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[Solved] Disable “Constant conditions & exceptions” inspection for field in IntelliJ IDEA


Choonster

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This is a cross-post from StackOverflow, I thought I'd ask here as well in case anyone knew the answer.

 

Forge injects specific objects into public static final fields with null values through the @CapabilityInject and @ObjectHolder annotations. Unfortunately whenever I reference one of these fields in a context that doesn't allow null values, the "Constant conditions & exceptions" inspection in IntelliJ IDEA warns me that the field may be null (because it doesn't know about the injection).

 

I know that these fields won't be null when they're accessed, so I'd like to disable the warning for them.

 

Is there a way to disable the warning for a specific field or all fields in a class? Adding @SuppressWarnings("ConstantConditions") or //noinspection ConstantConditions to the field doesn't remove the warning on the field access and adding the annotation to the field's class only removes the warning in that class.

 

I'd like to avoid adding //noinspection ConstantConditions or null-checks to every location I access the fields from.

Edited by Choonster
Fixed leftover markdown formatting.

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Thanks for the response.

 

Using a method annotated with @SuppressWarnings("ConstantConditions") worked, the @Nonnull wasn't needed on the field access. I have all my packages annotated with @MethodsReturnNonnullByDefault already, so @Nonnull wasn't needed on the method either.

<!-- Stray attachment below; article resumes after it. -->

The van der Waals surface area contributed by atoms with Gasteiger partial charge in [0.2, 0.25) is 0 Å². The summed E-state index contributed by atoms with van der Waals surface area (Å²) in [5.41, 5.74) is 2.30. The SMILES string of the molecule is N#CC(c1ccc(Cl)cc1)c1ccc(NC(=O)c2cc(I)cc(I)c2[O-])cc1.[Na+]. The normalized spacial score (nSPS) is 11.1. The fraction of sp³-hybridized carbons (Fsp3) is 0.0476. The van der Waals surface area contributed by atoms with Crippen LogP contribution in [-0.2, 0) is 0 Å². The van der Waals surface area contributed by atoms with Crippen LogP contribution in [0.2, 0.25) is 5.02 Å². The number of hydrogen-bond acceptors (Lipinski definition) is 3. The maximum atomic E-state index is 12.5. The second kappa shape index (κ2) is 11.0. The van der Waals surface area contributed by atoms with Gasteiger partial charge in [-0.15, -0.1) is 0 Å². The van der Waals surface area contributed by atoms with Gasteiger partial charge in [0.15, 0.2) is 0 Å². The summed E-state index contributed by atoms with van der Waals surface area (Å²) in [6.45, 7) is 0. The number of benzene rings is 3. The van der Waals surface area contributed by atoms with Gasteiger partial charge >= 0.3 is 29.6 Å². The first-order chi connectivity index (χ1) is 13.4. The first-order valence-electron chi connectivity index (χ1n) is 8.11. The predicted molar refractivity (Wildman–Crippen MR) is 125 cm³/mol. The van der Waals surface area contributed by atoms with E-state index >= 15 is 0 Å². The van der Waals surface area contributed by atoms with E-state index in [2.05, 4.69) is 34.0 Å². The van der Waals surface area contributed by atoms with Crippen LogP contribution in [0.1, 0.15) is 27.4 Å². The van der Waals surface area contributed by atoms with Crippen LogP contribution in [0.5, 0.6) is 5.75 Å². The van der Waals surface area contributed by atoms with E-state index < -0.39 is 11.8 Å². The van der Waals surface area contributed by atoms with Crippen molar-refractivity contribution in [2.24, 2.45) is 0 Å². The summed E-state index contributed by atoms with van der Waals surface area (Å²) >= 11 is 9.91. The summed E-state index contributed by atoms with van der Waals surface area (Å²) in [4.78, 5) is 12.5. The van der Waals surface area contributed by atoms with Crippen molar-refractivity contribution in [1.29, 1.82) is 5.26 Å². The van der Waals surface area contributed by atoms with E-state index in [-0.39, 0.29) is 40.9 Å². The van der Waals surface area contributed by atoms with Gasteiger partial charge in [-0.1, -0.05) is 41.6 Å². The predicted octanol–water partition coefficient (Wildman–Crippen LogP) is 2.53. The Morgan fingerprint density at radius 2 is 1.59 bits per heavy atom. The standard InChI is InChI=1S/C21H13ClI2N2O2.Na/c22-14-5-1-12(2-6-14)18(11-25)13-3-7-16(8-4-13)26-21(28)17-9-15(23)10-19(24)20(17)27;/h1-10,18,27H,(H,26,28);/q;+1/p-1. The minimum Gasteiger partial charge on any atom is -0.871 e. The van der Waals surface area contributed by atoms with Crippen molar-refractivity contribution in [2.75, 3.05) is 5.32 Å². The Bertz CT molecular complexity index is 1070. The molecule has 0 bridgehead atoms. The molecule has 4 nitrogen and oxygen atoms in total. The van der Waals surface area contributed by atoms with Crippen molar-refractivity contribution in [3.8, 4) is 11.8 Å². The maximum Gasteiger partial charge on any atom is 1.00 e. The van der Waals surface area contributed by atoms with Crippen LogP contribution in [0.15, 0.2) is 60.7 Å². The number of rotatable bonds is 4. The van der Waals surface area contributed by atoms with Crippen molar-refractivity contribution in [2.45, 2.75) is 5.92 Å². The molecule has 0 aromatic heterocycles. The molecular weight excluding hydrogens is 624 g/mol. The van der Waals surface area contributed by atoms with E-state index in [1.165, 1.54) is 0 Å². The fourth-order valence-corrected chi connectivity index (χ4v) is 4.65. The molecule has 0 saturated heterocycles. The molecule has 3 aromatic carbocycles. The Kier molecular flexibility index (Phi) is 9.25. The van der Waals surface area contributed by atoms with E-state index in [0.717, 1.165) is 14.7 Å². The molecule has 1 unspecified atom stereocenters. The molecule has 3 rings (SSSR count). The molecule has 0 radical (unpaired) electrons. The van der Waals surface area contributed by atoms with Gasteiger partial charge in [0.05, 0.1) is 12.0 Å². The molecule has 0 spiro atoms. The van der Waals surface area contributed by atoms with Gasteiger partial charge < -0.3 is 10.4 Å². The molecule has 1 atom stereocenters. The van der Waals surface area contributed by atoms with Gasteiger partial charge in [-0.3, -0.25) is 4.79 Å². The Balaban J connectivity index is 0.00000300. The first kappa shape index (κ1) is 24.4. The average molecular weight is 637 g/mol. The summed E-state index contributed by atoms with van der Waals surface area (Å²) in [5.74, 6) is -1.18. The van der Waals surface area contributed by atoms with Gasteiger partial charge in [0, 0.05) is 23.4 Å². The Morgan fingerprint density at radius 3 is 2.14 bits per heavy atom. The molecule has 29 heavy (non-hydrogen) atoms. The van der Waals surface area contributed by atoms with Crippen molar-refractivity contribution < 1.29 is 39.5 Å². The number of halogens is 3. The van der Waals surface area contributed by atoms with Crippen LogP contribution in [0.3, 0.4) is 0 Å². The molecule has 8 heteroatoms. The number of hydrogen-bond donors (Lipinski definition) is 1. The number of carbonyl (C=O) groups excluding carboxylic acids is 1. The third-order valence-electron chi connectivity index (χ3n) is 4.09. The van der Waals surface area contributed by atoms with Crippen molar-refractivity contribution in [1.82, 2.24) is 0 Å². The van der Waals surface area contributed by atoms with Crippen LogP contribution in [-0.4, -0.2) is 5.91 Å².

I'm not sure what the best alternative to the current injection systems would be, though ideally it would be something that didn't require suppressing IDE warnings.

Please don't PM me to ask for help. Asking your question in a public thread preserves it for people who are having the same problem in the future.

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Salamander offered an alternative solution in my thread on WTDWTF.

 

They suggested moving the initialisation to a static initialiser block instead of initialising the fields inline. This seems less hackish than a method that always returns null, but it also adds a lot of clutter if there are a lot of fields to initialise (which there are in my case).

 

For example:

public class Injection {
    @CapabilityInject
    public static final Capability<IItemHandler> CAPABILITY;
    
    static {
        CAPABILITY = null;
    }
    
    public void doStuff() {
        // No warning
        Capability<IItemHandler> capability = CAPABILITY;
    }
}

 

Please don't PM me to ask for help. Asking your question in a public thread preserves it for people who are having the same problem in the future.

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